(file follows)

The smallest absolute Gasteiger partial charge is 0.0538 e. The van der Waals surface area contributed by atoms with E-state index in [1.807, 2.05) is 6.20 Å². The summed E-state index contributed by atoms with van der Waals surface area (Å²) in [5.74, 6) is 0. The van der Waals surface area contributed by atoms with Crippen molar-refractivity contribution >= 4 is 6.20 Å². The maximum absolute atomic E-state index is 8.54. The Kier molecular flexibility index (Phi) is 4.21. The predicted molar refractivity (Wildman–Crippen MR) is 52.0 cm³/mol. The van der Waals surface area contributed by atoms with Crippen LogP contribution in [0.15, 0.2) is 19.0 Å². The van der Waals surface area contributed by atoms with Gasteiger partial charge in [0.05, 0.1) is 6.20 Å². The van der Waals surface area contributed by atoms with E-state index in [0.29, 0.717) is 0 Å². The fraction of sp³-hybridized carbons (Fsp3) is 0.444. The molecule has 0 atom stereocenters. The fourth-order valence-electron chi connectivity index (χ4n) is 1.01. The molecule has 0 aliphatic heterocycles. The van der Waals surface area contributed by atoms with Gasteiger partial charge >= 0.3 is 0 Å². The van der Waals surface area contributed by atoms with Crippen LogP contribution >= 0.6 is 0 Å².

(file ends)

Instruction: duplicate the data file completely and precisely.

The smallest absolute Gasteiger partial charge is 0.0538 e. The van der Waals surface area contributed by atoms with E-state index in [1.807, 2.05) is 6.20 Å². The summed E-state index contributed by atoms with van der Waals surface area (Å²) in [5.74, 6) is 0. The van der Waals surface area contributed by atoms with Crippen molar-refractivity contribution >= 4 is 6.20 Å². The maximum absolute atomic E-state index is 8.54. The Kier molecular flexibility index (Phi) is 4.21. The predicted molar refractivity (Wildman–Crippen MR) is 52.0 cm³/mol. The van der Waals surface area contributed by atoms with Crippen LogP contribution in [0.15, 0.2) is 19.0 Å². The van der Waals surface area contributed by atoms with Gasteiger partial charge in [0.05, 0.1) is 6.20 Å². The van der Waals surface area contributed by atoms with E-state index in [0.29, 0.717) is 0 Å². The fraction of sp³-hybridized carbons (Fsp3) is 0.444. The molecule has 0 atom stereocenters. The fourth-order valence-electron chi connectivity index (χ4n) is 1.01. The molecule has 0 aliphatic heterocycles. The van der Waals surface area contributed by atoms with Gasteiger partial charge >= 0.3 is 0 Å². The van der Waals surface area contributed by atoms with Crippen LogP contribution >= 0.6 is 0 Å².